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I understood that part of the article completely differently. I took it as her first SL rehearsal back, a few weeks ago (the author mentions it being the beginning of last month) where she decided to stop at 10 fouettés even though she felt fine. She was never "having difficulty" with the step, she was just being cautious and, like a good athlete, building her strength and endurance step by step, over time.

For example, you don't return from an ankle injury and do two hours of hops on pointe the first day. You do a few hops on day one and add hops each day to strengthen yourself and to be sure your body holds up. I found it funny that Tiler is quoted as saying she used to consider fouettés a "rest step." If her endurance and her health hold I see no reason to doubt her fouettés.

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17 minutes ago, Leah said:

I hope you’re right, it’s just that her injury is a scary one and I did get a different sense from the article. Swan Lake is a big thing to do right after coming back from an injury and I doubt she’ll be 100% of what she was before- even if she decides to limit herself out of caution which I respect. 

I saw her in Allegro Brillante and she was still doing those triple pirouettes like nothing. She was however slower and more careful, and not the speed demon she used to be.

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50 minutes ago, BalanchineFan said:

I understood that part of the article completely differently. I took it as her first SL rehearsal back, a few weeks ago (the author mentions it being the beginning of last month) where she decided to stop at 10 fouettés even though she felt fine. She was never "having difficulty" with the step, she was just being cautious and, like a good athlete, building her strength and endurance step by step, over time.

For example, you don't return from an ankle injury and do two hours of hops on pointe the first day. You do a few hops on day one and add hops each day to strengthen yourself and to be sure your body holds up. I found it funny that Tiler is quoted as saying she used to consider fouettés a "rest step." If her endurance and her health hold I see no reason to doubt her fouettés.

I agree, I think the point of the fouette mention was that in that initial rehearsal she was going to do 10 turns, ended up doing straight doubles and then stopped and said she thought it would be fine. I wouldn't be worried about the fouettes.

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The fouettenometer report:

Bouder was brilliantly doing the fouettes, with great speed and intertwining double pirouettes with her arms up, but...she stopped short of some 28/29. Unlike Mearns, she did not fill up the rest of the music...she just stood and Furlan started his pirouettes right away. In this production, as there is no stopping to applaud the fouettes, the miss is not as obvious as other companies where ballerinas have to bravely bow even if said section was a disaster.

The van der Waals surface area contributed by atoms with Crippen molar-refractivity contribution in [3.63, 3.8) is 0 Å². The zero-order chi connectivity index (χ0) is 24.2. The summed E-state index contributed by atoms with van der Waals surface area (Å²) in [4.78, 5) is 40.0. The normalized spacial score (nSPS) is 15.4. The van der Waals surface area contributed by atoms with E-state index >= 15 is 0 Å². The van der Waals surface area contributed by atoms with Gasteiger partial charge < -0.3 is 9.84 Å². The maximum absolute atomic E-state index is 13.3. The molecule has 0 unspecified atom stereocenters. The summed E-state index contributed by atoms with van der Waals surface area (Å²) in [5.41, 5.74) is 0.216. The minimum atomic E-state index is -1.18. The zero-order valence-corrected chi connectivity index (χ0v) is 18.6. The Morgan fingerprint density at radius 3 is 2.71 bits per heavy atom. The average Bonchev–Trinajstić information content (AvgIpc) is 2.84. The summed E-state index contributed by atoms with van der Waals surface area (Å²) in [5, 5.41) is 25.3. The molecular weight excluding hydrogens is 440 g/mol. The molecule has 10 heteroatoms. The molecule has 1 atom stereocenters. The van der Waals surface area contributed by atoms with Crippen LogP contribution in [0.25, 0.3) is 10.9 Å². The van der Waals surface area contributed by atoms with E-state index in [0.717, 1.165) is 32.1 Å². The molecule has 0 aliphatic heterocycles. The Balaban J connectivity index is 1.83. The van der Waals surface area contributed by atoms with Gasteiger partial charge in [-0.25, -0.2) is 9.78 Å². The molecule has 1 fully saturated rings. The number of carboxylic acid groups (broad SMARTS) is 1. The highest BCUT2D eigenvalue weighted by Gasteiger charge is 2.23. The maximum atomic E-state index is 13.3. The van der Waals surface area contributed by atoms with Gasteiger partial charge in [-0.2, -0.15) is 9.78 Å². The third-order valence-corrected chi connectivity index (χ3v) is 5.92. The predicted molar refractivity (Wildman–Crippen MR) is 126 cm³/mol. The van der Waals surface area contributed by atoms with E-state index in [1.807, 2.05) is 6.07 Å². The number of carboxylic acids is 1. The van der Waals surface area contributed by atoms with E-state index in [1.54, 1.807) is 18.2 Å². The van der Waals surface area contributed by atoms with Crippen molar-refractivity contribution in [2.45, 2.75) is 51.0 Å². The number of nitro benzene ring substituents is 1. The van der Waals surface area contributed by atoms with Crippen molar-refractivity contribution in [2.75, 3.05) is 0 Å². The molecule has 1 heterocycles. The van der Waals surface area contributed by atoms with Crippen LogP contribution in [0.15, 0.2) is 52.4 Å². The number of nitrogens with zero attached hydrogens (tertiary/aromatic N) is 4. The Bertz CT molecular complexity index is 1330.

I loved Bouder nonetheless. 

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Thanks for those references to other productions that used some of the Tsch pas music. Very interesting historically. I wonder if contemporary productions, at least in North America, avoid it because the Balanchine Tchai pas is now so sell-known. 

I remember listening to an orchestral recording of what claimed to be the "real" score back in the 60s. I was startled that so much of the familiar music from the ballet was re-ordered. 

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21 minutes ago, California said:

I remember listening to an orchestral recording of what claimed to be the "real" score back in the 60s. I was startled that so much of the familiar music from the ballet was re-ordered. 

Yes, there were numerous changes made to the ordering and inclusion of musical material from the 1877 version to the 1895 version, as the track samples for these two recordings show:

https://www.amazon.com/Tchaikovsky-Swan-Lake-1877-Version/dp/B07JB3JGYQ/

https://www.amazon.com/Tchaikovsky-Swan-Lake-1895-version/dp/B00LTJDOQ8/

Edited by nanushka
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On 2/15/2020 at 4:51 PM, kbarber said:

Erik Bruhn's production for National Ballet of Canada used it for the Black Swan pdd.

The Burmeister production also uses the adage for the Black Swan pd2, but in a grotesquely souped-up orchestration. The Grigorovich production uses the male variation for Siegfried instead of the traditional variation to the music recycled from Act 1. (Last autumn I even attended a performance of Swan Lake in which Marian Walter did the Balanchine choreography during the Black Swan instead if the traditional variation.)

However, I've never run across the female variation being used for Odile.

Every audio recording of Swan Lake I've ever owned has used the 1877 order.

Edited by volcanohunter